Government // Mobile & Wireless
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4/29/2008
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Will Someone Please Answer the Mobile Device?

Remind me. When exactly did cell phones stop being cell phones and start being "mobile devices running content-rich mobile applications"? I'm still grappling with the Rich Internet Applications (RIA) on my new Nokia N95 phone (and I have to admit, it's a beauty) when all I really want to do is answer the phone.   

Remind me. When exactly did cell phones stop being cell phones and start being "mobile devices running content-rich mobile applications"? I'm still grappling with the Rich Internet Applications (RIA) on my new Nokia N95 phone (and I have to admit, it's a beauty) when all I really want to do is answer the phone. 

 

 It's probably a good thing that I recently upgraded phones -- er...mobile devices -- because my "old" Sony Ericsson Z500a mobile device may not have the horsepower to support Project Capuchin, a new technology from Sony Ericsson that bridges the Abobe Flash Lite and Java ME development platforms, letting you take advantage of the best attributes of both software stacks to "create content-rich mobile applications." In other words, you'll be able to embed pure Flash Lite content in Java ME applications. The necessary APIs and an SDK will be available via Sony Ericsson's Developer World in the second half of this year.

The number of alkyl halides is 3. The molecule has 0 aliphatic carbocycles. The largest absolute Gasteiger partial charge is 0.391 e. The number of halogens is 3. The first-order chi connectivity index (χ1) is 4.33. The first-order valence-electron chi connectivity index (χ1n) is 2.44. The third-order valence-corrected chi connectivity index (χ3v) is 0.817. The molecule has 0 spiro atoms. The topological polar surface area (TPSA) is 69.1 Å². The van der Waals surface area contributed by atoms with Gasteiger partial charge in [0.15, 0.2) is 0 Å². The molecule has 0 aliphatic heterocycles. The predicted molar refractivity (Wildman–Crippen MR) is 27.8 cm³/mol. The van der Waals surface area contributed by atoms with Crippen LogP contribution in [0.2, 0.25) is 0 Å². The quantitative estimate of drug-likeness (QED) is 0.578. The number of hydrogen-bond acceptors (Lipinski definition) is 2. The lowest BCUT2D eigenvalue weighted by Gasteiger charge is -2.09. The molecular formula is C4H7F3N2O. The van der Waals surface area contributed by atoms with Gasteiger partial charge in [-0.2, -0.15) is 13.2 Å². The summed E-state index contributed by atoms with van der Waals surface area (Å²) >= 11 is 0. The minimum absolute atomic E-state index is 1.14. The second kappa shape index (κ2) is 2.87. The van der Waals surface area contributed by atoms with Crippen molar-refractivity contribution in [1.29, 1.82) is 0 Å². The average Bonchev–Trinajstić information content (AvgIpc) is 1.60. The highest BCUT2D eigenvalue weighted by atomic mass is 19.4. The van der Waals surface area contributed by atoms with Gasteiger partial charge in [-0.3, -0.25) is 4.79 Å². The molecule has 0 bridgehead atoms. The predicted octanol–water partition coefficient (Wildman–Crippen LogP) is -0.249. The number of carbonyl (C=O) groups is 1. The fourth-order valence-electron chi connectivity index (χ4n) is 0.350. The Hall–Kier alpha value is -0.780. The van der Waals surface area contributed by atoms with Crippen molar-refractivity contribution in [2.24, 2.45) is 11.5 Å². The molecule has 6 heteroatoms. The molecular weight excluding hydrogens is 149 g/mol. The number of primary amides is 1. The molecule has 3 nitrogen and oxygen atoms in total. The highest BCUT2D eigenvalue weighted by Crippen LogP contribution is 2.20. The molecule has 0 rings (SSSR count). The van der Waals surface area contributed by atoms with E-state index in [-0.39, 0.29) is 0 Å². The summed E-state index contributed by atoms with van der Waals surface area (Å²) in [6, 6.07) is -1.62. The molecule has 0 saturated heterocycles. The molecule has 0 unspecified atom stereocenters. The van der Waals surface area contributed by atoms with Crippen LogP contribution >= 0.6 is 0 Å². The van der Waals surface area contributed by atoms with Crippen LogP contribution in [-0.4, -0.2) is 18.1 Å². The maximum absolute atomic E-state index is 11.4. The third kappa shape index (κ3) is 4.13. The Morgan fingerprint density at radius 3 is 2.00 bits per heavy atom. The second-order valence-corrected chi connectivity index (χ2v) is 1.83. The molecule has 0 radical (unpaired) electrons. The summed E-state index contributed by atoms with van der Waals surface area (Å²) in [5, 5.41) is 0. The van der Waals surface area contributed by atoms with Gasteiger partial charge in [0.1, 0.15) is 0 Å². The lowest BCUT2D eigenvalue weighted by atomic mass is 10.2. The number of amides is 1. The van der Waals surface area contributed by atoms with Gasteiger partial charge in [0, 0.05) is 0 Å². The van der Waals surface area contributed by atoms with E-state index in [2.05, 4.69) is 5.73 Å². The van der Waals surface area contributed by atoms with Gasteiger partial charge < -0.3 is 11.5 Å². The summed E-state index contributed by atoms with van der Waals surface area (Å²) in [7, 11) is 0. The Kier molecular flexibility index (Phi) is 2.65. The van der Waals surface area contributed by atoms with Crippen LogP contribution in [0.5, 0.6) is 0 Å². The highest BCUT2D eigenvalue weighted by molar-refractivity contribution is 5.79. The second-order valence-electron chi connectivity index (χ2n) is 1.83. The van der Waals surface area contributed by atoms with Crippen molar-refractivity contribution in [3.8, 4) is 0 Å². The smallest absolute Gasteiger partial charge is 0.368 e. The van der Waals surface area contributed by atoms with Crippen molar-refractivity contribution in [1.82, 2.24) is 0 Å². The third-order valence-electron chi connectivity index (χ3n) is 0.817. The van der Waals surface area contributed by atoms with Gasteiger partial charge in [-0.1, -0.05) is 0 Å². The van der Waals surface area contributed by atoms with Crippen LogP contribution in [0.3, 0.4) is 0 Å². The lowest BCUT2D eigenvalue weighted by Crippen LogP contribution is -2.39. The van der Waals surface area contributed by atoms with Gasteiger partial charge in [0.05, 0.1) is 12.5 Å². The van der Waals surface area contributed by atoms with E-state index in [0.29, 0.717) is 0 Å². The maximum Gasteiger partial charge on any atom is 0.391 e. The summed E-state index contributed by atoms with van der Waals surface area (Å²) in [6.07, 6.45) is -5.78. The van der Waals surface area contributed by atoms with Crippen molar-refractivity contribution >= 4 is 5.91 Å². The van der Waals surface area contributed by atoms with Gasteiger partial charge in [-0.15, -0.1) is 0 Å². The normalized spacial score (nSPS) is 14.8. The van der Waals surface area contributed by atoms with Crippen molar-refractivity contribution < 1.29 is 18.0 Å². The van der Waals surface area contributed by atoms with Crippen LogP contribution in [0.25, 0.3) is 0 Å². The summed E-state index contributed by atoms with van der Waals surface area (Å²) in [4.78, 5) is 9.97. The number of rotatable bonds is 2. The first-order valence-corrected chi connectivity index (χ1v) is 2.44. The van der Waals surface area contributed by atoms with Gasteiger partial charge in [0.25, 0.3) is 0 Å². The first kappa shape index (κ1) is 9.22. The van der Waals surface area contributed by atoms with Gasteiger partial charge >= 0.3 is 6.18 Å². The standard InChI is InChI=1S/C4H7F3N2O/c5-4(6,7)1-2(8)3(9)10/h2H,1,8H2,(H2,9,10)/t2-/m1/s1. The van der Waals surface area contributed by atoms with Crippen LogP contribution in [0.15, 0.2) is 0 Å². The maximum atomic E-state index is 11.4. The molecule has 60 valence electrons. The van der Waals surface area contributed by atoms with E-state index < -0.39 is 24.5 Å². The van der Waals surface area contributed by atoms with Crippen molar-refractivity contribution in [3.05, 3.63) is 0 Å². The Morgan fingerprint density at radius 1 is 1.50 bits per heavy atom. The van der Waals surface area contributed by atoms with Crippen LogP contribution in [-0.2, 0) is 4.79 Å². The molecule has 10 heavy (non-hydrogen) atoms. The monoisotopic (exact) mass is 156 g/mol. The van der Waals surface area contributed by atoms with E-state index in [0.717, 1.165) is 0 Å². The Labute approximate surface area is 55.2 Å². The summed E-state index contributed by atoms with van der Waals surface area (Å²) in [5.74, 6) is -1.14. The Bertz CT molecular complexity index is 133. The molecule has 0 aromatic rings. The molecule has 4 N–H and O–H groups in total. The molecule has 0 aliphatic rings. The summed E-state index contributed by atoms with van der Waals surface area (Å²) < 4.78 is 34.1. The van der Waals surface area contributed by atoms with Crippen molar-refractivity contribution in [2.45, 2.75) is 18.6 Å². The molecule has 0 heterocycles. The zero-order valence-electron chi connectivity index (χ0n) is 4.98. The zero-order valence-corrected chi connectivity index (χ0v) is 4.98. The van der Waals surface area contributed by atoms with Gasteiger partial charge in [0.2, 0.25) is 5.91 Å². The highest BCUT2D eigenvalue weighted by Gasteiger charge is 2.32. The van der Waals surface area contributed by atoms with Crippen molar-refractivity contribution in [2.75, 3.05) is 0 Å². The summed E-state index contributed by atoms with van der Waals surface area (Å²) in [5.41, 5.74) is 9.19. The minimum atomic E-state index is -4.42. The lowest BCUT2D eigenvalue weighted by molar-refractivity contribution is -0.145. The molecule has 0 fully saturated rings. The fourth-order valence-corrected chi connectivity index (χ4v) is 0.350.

Project Capuchin will likely be an extension, or built on top of, the recently released Sony Ericsson SDK for Java ME supposedly sports performance improvements and on-device resource monitoring which features a multi-tasking virtual machine (MVM) introduced with Java 7 (JP-7). This lets users run multiple MIDlets (that is, applications that run on "Mobile Information Devices" that are written to the J2ME's Mobile Information Device Profile) at the same time and when used in conjunction with other Sony Ericsson features, such as auto-starting MIDlets, support advanced Java ME applications. The resource monitor tool lets you to see both CPU and memory consumption of live running MIDlets.

Sony Ericsson claims that the technology will target mass-market mobile phones, rather than smartphones, which means there may be life yet for my Z500a. We'll see. By then I might have figured out how to return calls on my N95.

 

 

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